Abstract: Riverine systems in arid and semi-arid lands serve as key resources that support livestock and crop production. For herders, rivers flowing through dry lands are critical for producing dry season grazing reserves and essential sources of permanent water. For cultivators, the water allows cultivation both though recessional cultivation of floodplains and irrigated cultivation using river water. Due to increased population pressure and changing rainfall patterns in the Senegal and Niger River basins, the agricultural economy based on these riverine systems has come under the kinds of stresses that climate models predict may become more widespread in the future. This makes study of these systems a priority, as understanding what they have already experienced will be critical in understanding likely outcomes in other similar environments. The project is designed to investigate four linked questions: what has been the impact of climate change on the vegetation of riverine systems to date; what are the key points on the transhumance corridors currently used and how do riverine resources support these corridors; what livestock-based development interventions can be identified that increase human nutrition through improved milk access and increased income, particularly women’s income; and what are the benefits and costs of different methods of increasing food security though irrigated rice production. The research agenda provides technical support to development partners in Senegal and Mali. In addition, students at universities in Mali and Senegal will be integrated into the research agenda, thus enhancing the capacity of the host countries.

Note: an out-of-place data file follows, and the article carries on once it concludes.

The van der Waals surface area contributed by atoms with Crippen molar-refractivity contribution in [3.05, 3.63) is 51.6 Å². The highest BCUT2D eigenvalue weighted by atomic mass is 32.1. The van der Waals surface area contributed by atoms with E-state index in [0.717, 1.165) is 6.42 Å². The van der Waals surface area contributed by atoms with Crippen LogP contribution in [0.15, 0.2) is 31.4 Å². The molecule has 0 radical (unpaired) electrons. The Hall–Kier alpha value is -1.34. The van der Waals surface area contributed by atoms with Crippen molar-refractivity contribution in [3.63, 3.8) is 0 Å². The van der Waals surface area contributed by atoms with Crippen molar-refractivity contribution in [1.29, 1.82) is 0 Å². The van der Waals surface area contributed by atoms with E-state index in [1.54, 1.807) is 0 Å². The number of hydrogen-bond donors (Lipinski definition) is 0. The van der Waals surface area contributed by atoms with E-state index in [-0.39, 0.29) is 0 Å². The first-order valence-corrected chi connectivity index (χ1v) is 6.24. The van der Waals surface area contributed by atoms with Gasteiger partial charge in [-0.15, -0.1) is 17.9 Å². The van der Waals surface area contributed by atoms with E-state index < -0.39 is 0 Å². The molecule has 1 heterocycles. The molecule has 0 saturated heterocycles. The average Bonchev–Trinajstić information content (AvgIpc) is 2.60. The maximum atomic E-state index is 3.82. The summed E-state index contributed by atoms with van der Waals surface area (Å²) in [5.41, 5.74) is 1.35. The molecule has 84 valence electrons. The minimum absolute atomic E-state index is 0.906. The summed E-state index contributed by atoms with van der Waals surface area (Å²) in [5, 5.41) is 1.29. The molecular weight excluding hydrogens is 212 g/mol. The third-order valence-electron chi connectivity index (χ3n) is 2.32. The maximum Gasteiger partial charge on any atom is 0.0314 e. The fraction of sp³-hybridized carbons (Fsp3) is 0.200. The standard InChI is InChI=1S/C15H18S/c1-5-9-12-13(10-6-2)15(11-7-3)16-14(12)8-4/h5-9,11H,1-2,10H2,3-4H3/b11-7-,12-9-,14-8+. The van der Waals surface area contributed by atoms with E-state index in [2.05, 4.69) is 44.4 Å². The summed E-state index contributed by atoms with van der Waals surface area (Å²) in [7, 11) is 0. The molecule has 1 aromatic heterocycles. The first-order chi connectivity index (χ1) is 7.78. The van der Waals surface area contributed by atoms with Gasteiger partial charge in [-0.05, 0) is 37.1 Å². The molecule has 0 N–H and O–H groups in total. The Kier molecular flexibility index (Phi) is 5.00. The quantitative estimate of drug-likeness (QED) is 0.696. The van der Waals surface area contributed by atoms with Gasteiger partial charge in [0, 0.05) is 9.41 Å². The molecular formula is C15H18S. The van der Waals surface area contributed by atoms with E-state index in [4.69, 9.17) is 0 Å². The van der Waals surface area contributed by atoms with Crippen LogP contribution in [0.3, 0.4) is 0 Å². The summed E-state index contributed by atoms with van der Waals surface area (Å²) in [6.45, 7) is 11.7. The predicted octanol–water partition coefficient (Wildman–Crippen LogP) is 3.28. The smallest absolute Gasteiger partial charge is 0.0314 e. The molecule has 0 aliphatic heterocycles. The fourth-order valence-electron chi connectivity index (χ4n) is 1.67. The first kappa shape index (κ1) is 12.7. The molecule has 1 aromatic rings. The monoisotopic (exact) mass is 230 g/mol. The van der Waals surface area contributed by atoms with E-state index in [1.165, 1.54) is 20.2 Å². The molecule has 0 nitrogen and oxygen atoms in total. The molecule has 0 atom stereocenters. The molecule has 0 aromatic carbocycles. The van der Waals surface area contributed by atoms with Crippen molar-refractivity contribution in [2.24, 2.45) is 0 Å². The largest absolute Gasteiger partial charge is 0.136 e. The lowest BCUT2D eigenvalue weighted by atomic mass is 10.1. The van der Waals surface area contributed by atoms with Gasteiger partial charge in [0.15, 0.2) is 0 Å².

Understanding Parasitic Disease Transmission and Control Strategies

Principal Investigator: Jorge Hernandez, University of Florida

Collaborators: Institut Sénégalais de Recherches Agricoles, Senegal Ministry of Health